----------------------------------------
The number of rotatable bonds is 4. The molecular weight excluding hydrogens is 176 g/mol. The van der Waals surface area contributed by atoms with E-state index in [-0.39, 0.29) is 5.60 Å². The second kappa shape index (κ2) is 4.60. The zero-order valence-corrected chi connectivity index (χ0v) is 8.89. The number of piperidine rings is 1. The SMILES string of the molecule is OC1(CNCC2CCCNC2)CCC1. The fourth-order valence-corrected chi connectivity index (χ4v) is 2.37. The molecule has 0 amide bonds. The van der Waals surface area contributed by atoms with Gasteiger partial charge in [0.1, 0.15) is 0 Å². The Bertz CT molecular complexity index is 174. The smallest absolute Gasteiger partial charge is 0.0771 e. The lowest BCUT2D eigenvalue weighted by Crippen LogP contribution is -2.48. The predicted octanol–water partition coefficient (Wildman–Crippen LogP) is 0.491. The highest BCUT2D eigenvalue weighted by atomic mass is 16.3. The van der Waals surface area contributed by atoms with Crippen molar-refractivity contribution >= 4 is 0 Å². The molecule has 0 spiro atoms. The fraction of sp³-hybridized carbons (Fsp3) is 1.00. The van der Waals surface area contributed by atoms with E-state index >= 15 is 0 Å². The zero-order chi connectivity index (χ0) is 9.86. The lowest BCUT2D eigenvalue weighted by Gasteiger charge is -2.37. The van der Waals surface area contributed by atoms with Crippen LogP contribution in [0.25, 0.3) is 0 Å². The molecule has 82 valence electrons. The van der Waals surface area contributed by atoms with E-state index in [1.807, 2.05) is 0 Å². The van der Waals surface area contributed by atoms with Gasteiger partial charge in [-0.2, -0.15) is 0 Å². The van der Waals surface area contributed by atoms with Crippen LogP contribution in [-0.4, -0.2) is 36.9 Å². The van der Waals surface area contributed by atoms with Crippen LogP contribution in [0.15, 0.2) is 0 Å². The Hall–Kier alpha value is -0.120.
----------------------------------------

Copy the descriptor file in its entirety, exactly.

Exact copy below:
The number of rotatable bonds is 4. The molecular weight excluding hydrogens is 176 g/mol. The van der Waals surface area contributed by atoms with E-state index in [-0.39, 0.29) is 5.60 Å². The second kappa shape index (κ2) is 4.60. The zero-order valence-corrected chi connectivity index (χ0v) is 8.89. The number of piperidine rings is 1. The SMILES string of the molecule is OC1(CNCC2CCCNC2)CCC1. The fourth-order valence-corrected chi connectivity index (χ4v) is 2.37. The molecule has 0 amide bonds. The van der Waals surface area contributed by atoms with Gasteiger partial charge in [0.1, 0.15) is 0 Å². The Bertz CT molecular complexity index is 174. The smallest absolute Gasteiger partial charge is 0.0771 e. The lowest BCUT2D eigenvalue weighted by Crippen LogP contribution is -2.48. The predicted octanol–water partition coefficient (Wildman–Crippen LogP) is 0.491. The highest BCUT2D eigenvalue weighted by atomic mass is 16.3. The van der Waals surface area contributed by atoms with Crippen molar-refractivity contribution >= 4 is 0 Å². The molecule has 0 spiro atoms. The fraction of sp³-hybridized carbons (Fsp3) is 1.00. The van der Waals surface area contributed by atoms with E-state index >= 15 is 0 Å². The zero-order chi connectivity index (χ0) is 9.86. The lowest BCUT2D eigenvalue weighted by Gasteiger charge is -2.37. The van der Waals surface area contributed by atoms with Crippen LogP contribution in [0.25, 0.3) is 0 Å². The molecule has 82 valence electrons. The van der Waals surface area contributed by atoms with E-state index in [1.807, 2.05) is 0 Å². The van der Waals surface area contributed by atoms with Gasteiger partial charge in [-0.2, -0.15) is 0 Å². The van der Waals surface area contributed by atoms with Crippen LogP contribution in [-0.4, -0.2) is 36.9 Å². The van der Waals surface area contributed by atoms with Crippen LogP contribution in [0.15, 0.2) is 0 Å². The Hall–Kier alpha value is -0.120.